Proposed Bill Requires Ransomware Victims To Disclose Payments To Homeland Security

Execs: Gov't Needs To Combat Ransomware Attacks

Victims of cyberattacks involving ransomware payments would have to report payouts to the Department of Homeland Security (DHS) under the Ransomware Disclosure Act proposed by Sen. Elizabeth Warren (D-Massachusetts) and Rep. Deborah Ross (D-North Carolina).

The proposed bill requires business victims of ransomware attacks to disclose the information within 48 hours and divulge the amount of money demanded as well as any payments made. Victims would also be required to hand over any information known about the fraudsters and provide the currency used for payment.

See also: Warren Calls for Stronger Ransomware Law

“Ransomware attacks are becoming more common every year, threatening our national security, economy, and critical infrastructure,” Ross said in a press release.

The Ransom Disclosure Act also proposes that the ransom information be communicated to the public regarding previous year attacks. The DHS would redact all identifying information about the entities paying the ransom.

Read more: Treasury Reports $590M in Suspected Ransomware Payments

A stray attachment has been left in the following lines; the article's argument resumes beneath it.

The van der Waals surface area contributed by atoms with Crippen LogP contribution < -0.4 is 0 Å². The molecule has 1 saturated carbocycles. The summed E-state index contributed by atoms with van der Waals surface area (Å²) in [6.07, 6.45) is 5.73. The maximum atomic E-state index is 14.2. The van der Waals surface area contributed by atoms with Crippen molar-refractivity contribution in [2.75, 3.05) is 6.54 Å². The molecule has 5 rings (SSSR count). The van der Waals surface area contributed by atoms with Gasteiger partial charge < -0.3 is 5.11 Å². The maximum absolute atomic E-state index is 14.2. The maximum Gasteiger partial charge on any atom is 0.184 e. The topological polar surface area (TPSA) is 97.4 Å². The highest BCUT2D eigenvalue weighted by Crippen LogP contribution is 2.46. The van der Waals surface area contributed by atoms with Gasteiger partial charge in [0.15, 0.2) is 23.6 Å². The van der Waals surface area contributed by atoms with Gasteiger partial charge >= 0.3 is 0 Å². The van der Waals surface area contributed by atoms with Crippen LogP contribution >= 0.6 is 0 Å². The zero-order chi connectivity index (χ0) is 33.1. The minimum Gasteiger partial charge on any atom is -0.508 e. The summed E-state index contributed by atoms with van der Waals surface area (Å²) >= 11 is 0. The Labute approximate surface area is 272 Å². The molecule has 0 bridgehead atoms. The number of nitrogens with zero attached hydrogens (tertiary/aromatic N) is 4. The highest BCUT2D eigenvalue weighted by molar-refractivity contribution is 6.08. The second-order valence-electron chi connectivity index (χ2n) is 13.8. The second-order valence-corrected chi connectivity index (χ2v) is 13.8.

Under the bill, the DHS would have to establish a website for the reporting of ransomware payments by victims. Further, the Secretary of Homeland Security would be tasked with conducting a study on how cryptocurrency plays into ransomware attacks and the trends regarding ransomware. The study would also offer suggestions for increasing cybersecurity measures.

“Unfortunately, because victims are not required to report attacks or payments to federal authorities, we lack the critical data necessary to understand these cybercriminal enterprises and counter these intrusions. The data that this legislation provides will ensure both the federal government and private sector are equipped to combat the threats that cybercriminals pose to our nation,” Ross said.

Between 2019 and 2020, Ransomware attacks spiked 62 percent globally and 158 percent in North America, according to last’s year’s FBI internet crime report.

Related: Google Warns Government-Backed Hackers Are on the Rise

“Ransomware attacks are skyrocketing, yet we lack critical data to go after cybercriminals,” Warren said in the press release.

Warren added that the bill would help the government learn “how much money cybercriminals are siphoning from American entities — and help us go after them.”